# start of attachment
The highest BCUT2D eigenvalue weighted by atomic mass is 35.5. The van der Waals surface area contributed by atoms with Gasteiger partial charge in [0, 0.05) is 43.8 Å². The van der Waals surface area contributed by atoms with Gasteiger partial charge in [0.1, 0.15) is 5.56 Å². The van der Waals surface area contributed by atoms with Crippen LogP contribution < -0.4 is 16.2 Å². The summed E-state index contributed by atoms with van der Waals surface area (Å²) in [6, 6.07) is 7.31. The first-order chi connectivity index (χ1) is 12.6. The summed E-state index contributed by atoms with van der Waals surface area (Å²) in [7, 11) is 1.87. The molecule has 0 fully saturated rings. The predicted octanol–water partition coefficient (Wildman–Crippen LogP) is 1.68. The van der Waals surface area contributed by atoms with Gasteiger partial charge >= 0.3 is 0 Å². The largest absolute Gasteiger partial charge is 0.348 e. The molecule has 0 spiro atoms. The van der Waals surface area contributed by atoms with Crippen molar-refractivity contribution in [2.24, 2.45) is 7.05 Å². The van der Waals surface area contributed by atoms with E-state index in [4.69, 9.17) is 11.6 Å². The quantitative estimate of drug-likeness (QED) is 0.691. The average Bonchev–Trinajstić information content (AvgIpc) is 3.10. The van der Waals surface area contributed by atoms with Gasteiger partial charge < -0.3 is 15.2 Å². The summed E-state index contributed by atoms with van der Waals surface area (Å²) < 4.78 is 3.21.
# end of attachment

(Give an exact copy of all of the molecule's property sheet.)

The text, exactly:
The highest BCUT2D eigenvalue weighted by atomic mass is 35.5. The van der Waals surface area contributed by atoms with Gasteiger partial charge in [0, 0.05) is 43.8 Å². The van der Waals surface area contributed by atoms with Gasteiger partial charge in [0.1, 0.15) is 5.56 Å². The van der Waals surface area contributed by atoms with Crippen LogP contribution < -0.4 is 16.2 Å². The summed E-state index contributed by atoms with van der Waals surface area (Å²) in [6, 6.07) is 7.31. The first-order chi connectivity index (χ1) is 12.6. The summed E-state index contributed by atoms with van der Waals surface area (Å²) in [7, 11) is 1.87. The molecule has 0 fully saturated rings. The predicted octanol–water partition coefficient (Wildman–Crippen LogP) is 1.68. The van der Waals surface area contributed by atoms with Gasteiger partial charge >= 0.3 is 0 Å². The largest absolute Gasteiger partial charge is 0.348 e. The molecule has 0 spiro atoms. The van der Waals surface area contributed by atoms with Crippen molar-refractivity contribution in [2.24, 2.45) is 7.05 Å². The van der Waals surface area contributed by atoms with E-state index in [4.69, 9.17) is 11.6 Å². The quantitative estimate of drug-likeness (QED) is 0.691. The average Bonchev–Trinajstić information content (AvgIpc) is 3.10. The van der Waals surface area contributed by atoms with Gasteiger partial charge < -0.3 is 15.2 Å². The summed E-state index contributed by atoms with van der Waals surface area (Å²) < 4.78 is 3.21.